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  8. Pingback: Rightsnet discussion forum | Tackling Illegal Immigration in private accommodation.

  9. Pingback: What immigration checks by landlords mean for tenants

  10. This legislation is hardly onerous for landlords. I think every landlord wants some form of identification when a prospective tenant presents themselves both for the protection of existing tenants and to potentially seek damages if the prospective tenant were to damage their property.

    All the government is asking is that migrants present their passport and that landlords check the prospective tenants reason for being in the country. They could be students, be on a work visa, or have indefinite leave to remain.

    Student visas and work visas have expiry dates and thus the land lord needs to be aware of this fact. It is all stated on one line of the visa stamp page of their passport! The landlord simply has to make a note to follow up on a specified date to see if the tenants still reside on his premises and if so find out if the migrants visa has been extended or if an application to extend is in process by contacting the home office to ensure this is being done.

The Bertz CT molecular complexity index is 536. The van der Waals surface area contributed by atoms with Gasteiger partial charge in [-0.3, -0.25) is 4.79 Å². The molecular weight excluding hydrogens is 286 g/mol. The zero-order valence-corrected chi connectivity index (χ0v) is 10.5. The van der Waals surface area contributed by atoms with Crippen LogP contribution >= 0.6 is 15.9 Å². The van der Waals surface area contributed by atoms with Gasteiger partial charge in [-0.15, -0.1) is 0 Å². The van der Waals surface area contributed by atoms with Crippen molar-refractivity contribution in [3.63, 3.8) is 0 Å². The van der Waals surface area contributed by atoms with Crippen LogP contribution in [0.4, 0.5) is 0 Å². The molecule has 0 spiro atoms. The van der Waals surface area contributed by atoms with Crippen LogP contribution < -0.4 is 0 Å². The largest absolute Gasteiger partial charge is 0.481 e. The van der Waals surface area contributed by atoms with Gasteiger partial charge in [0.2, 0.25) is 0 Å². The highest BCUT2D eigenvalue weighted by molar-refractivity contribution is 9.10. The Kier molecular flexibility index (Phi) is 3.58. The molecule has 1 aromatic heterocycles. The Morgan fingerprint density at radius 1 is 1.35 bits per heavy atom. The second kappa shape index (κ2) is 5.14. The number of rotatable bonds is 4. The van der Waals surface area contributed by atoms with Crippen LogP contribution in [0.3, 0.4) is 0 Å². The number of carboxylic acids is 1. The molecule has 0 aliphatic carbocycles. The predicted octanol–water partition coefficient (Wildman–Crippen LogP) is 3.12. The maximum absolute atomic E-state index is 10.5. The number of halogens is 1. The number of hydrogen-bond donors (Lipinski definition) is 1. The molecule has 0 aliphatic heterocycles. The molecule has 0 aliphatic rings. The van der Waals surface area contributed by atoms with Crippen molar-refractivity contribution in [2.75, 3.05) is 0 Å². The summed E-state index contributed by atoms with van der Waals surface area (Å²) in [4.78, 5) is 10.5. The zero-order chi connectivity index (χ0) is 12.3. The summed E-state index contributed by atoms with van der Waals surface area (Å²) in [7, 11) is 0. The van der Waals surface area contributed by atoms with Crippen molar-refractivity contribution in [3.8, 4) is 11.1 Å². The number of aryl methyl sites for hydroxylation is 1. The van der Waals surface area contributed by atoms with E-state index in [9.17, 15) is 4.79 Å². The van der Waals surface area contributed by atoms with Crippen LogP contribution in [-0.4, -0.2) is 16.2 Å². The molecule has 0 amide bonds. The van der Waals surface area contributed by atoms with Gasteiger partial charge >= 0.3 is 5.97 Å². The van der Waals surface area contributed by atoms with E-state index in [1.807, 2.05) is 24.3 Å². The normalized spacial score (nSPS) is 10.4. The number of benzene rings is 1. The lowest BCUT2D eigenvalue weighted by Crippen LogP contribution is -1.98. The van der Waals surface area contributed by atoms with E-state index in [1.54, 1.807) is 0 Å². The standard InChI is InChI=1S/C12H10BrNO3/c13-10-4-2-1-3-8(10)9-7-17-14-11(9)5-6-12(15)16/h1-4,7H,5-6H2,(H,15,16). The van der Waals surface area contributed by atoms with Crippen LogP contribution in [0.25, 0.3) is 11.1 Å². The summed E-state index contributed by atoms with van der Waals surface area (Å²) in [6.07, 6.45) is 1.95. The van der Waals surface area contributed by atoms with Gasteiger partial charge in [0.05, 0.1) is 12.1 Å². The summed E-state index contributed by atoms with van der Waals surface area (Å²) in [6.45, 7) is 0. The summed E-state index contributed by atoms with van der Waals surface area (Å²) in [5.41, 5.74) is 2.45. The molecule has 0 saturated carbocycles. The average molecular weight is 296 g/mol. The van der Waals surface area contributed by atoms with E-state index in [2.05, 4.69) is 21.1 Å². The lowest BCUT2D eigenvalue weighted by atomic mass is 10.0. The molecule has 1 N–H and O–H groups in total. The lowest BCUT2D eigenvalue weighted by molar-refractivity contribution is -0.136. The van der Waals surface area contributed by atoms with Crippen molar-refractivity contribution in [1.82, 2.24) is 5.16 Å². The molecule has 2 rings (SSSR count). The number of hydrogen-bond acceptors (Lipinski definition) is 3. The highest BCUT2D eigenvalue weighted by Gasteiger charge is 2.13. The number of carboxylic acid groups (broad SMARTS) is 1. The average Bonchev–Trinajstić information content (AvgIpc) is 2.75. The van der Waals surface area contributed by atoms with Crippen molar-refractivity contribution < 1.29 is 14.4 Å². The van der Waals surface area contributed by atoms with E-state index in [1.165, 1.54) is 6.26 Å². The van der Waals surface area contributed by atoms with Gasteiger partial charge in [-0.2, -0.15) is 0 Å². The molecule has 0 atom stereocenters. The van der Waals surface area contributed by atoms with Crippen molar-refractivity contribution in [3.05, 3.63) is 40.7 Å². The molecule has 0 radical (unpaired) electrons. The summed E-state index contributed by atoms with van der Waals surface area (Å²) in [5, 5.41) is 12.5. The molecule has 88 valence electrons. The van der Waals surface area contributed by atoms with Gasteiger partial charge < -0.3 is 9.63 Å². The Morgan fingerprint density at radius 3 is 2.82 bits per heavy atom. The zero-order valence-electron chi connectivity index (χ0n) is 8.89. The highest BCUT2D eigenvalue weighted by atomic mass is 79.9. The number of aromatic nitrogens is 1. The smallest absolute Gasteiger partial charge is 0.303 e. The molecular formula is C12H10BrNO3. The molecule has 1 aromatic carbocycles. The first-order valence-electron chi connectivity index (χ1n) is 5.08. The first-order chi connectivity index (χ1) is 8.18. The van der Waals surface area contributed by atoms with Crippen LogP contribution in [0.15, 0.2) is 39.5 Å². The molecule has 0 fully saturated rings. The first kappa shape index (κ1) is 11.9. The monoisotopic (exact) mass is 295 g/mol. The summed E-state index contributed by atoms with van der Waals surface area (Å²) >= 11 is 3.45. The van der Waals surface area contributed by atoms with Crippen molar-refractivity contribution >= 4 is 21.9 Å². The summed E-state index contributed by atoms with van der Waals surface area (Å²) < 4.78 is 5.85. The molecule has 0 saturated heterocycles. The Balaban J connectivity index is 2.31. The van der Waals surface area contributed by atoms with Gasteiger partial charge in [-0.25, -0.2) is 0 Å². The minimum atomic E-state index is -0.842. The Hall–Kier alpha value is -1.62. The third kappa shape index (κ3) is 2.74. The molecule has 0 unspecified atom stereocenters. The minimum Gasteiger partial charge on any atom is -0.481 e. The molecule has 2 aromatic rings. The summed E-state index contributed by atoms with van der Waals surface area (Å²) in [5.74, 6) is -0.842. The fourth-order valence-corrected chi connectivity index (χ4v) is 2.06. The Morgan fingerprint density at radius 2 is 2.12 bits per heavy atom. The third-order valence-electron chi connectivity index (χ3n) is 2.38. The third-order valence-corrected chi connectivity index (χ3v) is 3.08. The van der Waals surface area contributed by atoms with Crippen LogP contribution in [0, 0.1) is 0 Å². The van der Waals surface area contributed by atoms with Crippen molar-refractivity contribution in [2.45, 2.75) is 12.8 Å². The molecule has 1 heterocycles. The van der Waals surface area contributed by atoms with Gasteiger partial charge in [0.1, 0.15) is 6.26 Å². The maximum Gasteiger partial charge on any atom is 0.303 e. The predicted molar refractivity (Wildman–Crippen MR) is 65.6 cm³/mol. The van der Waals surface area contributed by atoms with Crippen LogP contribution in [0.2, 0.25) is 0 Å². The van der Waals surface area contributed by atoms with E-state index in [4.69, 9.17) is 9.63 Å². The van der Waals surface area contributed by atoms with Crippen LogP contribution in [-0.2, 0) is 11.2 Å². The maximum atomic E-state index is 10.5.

• Hi Jason

      I’m afraid that you rather illustrate the problem. There are many other kinds of right to reside which won’t simply have the passport/visa evidence. A Zambrano carer, for instance, has a right to reside, to work and to rent, at least while the child’s EU rights are engaged, but will not have any visa documents to that effect.

      Any landlord relying on the ‘simple evidence’ you suggest would be turning away people who have a perfectly valid right to reside.

  11. Do we think this will impact on excluded licensees? I note that this article mentions “lodging”, and I wonder what is meant by that.